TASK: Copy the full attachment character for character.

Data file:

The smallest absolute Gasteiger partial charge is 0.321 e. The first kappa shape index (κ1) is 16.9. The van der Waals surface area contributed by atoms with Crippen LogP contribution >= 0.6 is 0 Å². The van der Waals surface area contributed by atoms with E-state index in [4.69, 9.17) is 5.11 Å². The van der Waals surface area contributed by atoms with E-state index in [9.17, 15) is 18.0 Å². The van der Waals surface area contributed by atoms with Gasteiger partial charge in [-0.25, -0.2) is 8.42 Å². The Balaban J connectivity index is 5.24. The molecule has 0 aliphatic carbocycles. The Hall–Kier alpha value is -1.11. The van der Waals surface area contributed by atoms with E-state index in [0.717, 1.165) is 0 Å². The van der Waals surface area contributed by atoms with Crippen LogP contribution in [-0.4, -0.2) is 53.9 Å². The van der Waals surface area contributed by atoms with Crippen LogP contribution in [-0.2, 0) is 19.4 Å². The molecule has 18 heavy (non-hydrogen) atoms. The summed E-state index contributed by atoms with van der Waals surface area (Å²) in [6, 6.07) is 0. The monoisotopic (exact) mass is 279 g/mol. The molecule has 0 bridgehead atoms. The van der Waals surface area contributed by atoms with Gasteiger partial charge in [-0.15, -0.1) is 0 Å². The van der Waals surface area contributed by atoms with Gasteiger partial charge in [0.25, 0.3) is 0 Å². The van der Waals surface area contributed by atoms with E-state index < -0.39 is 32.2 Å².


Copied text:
The smallest absolute Gasteiger partial charge is 0.321 e. The first kappa shape index (κ1) is 16.9. The van der Waals surface area contributed by atoms with Crippen LogP contribution >= 0.6 is 0 Å². The van der Waals surface area contributed by atoms with E-state index in [4.69, 9.17) is 5.11 Å². The van der Waals surface area contributed by atoms with E-state index in [9.17, 15) is 18.0 Å². The van der Waals surface area contributed by atoms with Gasteiger partial charge in [-0.25, -0.2) is 8.42 Å². The Balaban J connectivity index is 5.24. The molecule has 0 aliphatic carbocycles. The Hall–Kier alpha value is -1.11. The van der Waals surface area contributed by atoms with E-state index in [0.717, 1.165) is 0 Å². The van der Waals surface area contributed by atoms with Crippen LogP contribution in [-0.4, -0.2) is 53.9 Å². The van der Waals surface area contributed by atoms with Crippen LogP contribution in [-0.2, 0) is 19.4 Å². The molecule has 18 heavy (non-hydrogen) atoms. The summed E-state index contributed by atoms with van der Waals surface area (Å²) in [6, 6.07) is 0. The monoisotopic (exact) mass is 279 g/mol. The molecule has 0 bridgehead atoms. The van der Waals surface area contributed by atoms with Gasteiger partial charge in [-0.15, -0.1) is 0 Å². The van der Waals surface area contributed by atoms with Gasteiger partial charge in [0.25, 0.3) is 0 Å². The van der Waals surface area contributed by atoms with E-state index < -0.39 is 32.2 Å².